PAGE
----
Morgan says, “While often referred to as a chest exercise, the other muscles that push-ups work should not be overlooked. In fact, push-ups are categorized as compound bodyweight exercises, meaning that they target several muscles of the upper body. Push-ups are widely known to be beneficial for the upper body because they work your triceps, shoulders, and pectoral muscles.”

Woman doing a push up while looking at laptop screen.

(Image credit: Getty)

The muscles in the upper body do most of the work when a person does push-ups. These include:

  • Muscles in the chest, including the pectoralis major and pectoralis minor
  • Muscles in the shoulder, including the deltoid major and deltoid minor
  • Upper and middle back muscles, including the latissimus dorsi, rhomboids, and trapeze muscles
  • Biceps, the muscles at the front of the upper arm
  • Triceps, the muscles at the back of the upper arm
  • Serratus anterior, which sits on the side of the chest beneath the upper arm

Morgan continues, “Though the upper body effects are significantly greater, conducting push-ups regularly with proper form will also strengthen your core. The last area of the body push-ups play a major part in is the lower back that works in conjunction with your core to keep your body aligned and strong.”

Push-up tips for improving your form

Woman coaching another woman to do push ups.

(Image credit: Getty)

While push-ups are a great upper-body exercise, poor form can make them less effective and may lead to injury. Morgan says, “There are many ways to optimize the benefits you can receive from regularly performing push-ups but all of these factors tie back to maintaining proper form, which is crucial to the results that would be achieved from your workout.”

  1. Start on all-fours, with your hands slightly wider than your shoulders and knees on the ground. You should tilt your head slightly, so your ears are parallel to your shoulders.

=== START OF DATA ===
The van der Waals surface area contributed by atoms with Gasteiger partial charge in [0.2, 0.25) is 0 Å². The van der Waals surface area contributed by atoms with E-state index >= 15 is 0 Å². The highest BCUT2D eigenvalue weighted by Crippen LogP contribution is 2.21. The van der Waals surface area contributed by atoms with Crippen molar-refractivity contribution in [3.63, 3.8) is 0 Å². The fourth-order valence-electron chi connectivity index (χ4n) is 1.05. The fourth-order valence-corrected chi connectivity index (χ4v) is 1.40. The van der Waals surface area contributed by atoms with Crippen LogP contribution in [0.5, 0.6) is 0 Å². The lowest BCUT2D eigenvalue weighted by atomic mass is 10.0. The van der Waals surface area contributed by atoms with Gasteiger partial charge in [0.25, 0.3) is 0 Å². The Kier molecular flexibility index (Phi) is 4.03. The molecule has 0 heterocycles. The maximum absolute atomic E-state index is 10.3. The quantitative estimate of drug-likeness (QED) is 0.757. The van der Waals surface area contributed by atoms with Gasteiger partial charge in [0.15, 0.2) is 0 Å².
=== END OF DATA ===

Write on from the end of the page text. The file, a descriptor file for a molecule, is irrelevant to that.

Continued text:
2. Straighten your legs out and back, one at a time. Your feet should be hip-width apart and parallel to one another. You should relax your lower back, and your hips need to align with your shoulders.
  3. Slowly bend your elbows backward, making a 45-degree angle with your torso, lowering your chest until it almost touches the floor while keeping the muscles of your core tight and your back as flat as possible. 
  4. Pause for a moment, then push your body back into a high plank position, maintaining a flat back and engaging your core, front deltoids, triceps, chest, and forearms.

“Once you feel confident with your form and you feel comfortable conducting push-ups whilst maintaining your form, you can enhance the benefits push-ups can provide by tightening your glutes and abs as you engage your core. This will maximize the impact of your push-ups and help you see results faster.”

Looking for more workout ideas, perfect your form with these tips on how to do a plank.

Catherine is a freelance journalist writing across titles such as Verywell Health, Healthline, The Daily Telegraph, Refinery29, Elle, and Vogue. She specializes in content covering health, fitness, wellness, and culture.
A once reluctant runner, Catherine has competed in 30 running events in the past five years and looks forward to one day running the London Marathon.